June 12, 2020
FROM: Sustainable TamAlmonte
TO: Marin County Council of Mayors and Councilmembers Legislative Committee
c/o Rebecca Vaughn, Town Clerk/Assistant Town Manager
Town of Corte Madera
300 Tamalpais Drive
Corte Madera, CA 94925
Re: Oppose SB-1120, SB-1085, SB-995, SB-902, AB-1279, and AB-725
Dear Chair Alice Frederiks and MCCMC Legislative Committee Members,
Please oppose six detrimental high-density housing bills in order to save single-family neighborhoods and preserve the quality of life in Marin and in California. The bills are: Senate Bill-1120, Senate Bill-1085, Senate Bill-995, Senate Bill-902, Assembly Bill-1279, and Assembly Bill-725. Currently these bills are in the California State Senate and on track to become law.
Together, the six housing bills continue the misguided trend of:
- Taking away local governments’ control and giving it to market-rate housing developers;
- Eliminating single-family zoning;
- Increasing housing density & reducing parking requirements, resulting in significant adverse impacts;
- Streamlining the permit review process for housing, thereby posing a significant threat to democracy, public engagement, and high-quality development;
- Exempting housing projects from thorough review in accordance with the California Environmental Quality Act (CEQA), thereby reducing environmental protections; and
- Creating unfunded mandates that burden local governments and communities.
Moreover, the bills do not increase the supply of affordable housing.
We are especially concerned about SB-1120 and AB-1279 because they would destroy single-family neighborhoods.
Further below are brief descriptions of each of the above referenced bills. For more detailed information about the bills and why they should be opposed, please read the attached position letters from Sustainable TamAlmonte to the California State Senate. Upon request, we will also send you copies of the Senate's or Assembly's analysis of the bills.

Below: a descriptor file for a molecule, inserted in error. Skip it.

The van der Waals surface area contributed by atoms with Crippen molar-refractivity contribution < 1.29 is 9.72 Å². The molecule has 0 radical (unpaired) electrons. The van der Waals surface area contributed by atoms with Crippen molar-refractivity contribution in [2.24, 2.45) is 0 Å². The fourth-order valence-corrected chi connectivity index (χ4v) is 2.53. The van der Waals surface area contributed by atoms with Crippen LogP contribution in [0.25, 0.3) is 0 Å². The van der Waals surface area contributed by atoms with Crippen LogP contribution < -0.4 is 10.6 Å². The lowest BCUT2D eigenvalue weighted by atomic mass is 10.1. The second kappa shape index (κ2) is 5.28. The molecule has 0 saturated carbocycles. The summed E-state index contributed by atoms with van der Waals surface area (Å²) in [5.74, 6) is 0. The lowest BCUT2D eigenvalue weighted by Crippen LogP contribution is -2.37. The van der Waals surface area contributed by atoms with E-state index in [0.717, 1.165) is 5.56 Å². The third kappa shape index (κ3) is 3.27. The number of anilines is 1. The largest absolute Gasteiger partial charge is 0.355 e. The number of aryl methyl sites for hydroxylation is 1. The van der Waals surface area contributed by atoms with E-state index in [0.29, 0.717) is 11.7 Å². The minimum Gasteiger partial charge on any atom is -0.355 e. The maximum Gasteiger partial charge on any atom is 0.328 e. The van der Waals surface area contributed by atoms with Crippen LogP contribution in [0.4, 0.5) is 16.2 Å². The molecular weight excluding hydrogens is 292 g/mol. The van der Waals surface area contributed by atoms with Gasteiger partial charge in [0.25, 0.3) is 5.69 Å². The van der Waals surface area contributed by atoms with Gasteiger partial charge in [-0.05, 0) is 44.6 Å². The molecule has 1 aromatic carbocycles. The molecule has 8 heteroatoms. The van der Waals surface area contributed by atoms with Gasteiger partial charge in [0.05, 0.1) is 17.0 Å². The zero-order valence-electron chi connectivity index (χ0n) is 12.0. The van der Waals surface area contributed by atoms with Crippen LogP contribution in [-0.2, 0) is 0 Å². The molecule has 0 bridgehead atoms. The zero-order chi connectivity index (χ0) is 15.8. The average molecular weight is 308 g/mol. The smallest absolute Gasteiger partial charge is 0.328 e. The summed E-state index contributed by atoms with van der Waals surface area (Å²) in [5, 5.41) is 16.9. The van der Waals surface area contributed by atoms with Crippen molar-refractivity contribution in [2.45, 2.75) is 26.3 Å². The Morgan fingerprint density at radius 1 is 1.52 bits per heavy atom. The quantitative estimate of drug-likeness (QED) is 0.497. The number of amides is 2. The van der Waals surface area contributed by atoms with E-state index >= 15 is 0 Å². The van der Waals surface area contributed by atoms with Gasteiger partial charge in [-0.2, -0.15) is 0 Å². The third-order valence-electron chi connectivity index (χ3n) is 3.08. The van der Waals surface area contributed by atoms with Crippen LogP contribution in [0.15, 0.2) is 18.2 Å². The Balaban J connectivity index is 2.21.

ACTION & TIMELINE
Regarding SB-1120, SB-1085, SB-995, and SB-902: Please send your individual, city, and MCCMC letters of opposition to:
1.The Senate Appropriations Committee in advance of their Suspense File hearing and vote on June 18th.
2.Senator Mike McGuire and other Senators in advance of the Senate Floor vote on June 26th.
3.Assemblymember Marc Levine and Other Assemblymembers when the State Legislature reconvenes on July 13th.
Regarding AB-1279: Please send your individual, city and MCCMC letters of opposition to:
1.The Senate Housing Committee before their hearing and vote in July.
Regarding AB-725: The bill is in the Senate, pending referral to a policy committee. The author of AB-725 is Assemblymember Buffy Wicks. Please call Assemblymember Wicks’ office - (916) 319-2015 - to find out the status of the bill.
Letters of opposition can be submitted through the “California Legislature Position Letter Portal”:
For calls and other advocacy activity, we have provided contact information for the Senate Appropriations Committee, Senator Mike McGuire, and Assemblymember Marc Levine in Addendum I of this letter.
DESCRIPTIONS OF DETRIMENTAL HIGH-DENSITY HOUSING BILLS